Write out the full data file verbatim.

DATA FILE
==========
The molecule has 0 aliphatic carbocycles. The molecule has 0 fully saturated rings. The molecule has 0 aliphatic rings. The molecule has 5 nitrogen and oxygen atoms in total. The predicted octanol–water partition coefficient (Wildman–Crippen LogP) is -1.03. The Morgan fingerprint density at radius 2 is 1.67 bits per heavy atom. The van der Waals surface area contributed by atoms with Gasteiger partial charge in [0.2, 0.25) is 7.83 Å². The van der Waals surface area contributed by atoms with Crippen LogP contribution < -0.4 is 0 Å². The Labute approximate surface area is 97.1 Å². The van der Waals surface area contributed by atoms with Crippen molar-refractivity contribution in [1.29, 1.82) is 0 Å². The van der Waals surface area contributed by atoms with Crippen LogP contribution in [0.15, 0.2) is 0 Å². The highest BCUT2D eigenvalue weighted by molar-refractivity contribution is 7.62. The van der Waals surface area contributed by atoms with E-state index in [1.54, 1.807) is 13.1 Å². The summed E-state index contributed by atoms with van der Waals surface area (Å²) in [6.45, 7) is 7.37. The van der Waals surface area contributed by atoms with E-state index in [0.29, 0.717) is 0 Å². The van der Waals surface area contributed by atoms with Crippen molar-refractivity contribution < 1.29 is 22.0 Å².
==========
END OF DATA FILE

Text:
The molecule has 0 aliphatic carbocycles. The molecule has 0 fully saturated rings. The molecule has 0 aliphatic rings. The molecule has 5 nitrogen and oxygen atoms in total. The predicted octanol–water partition coefficient (Wildman–Crippen LogP) is -1.03. The Morgan fingerprint density at radius 2 is 1.67 bits per heavy atom. The van der Waals surface area contributed by atoms with Gasteiger partial charge in [0.2, 0.25) is 7.83 Å². The van der Waals surface area contributed by atoms with Crippen LogP contribution < -0.4 is 0 Å². The Labute approximate surface area is 97.1 Å². The van der Waals surface area contributed by atoms with Crippen molar-refractivity contribution in [1.29, 1.82) is 0 Å². The van der Waals surface area contributed by atoms with Crippen LogP contribution in [0.15, 0.2) is 0 Å². The highest BCUT2D eigenvalue weighted by molar-refractivity contribution is 7.62. The van der Waals surface area contributed by atoms with E-state index in [1.54, 1.807) is 13.1 Å². The summed E-state index contributed by atoms with van der Waals surface area (Å²) in [6.45, 7) is 7.37. The van der Waals surface area contributed by atoms with E-state index in [0.29, 0.717) is 0 Å². The van der Waals surface area contributed by atoms with Crippen molar-refractivity contribution < 1.29 is 22.0 Å².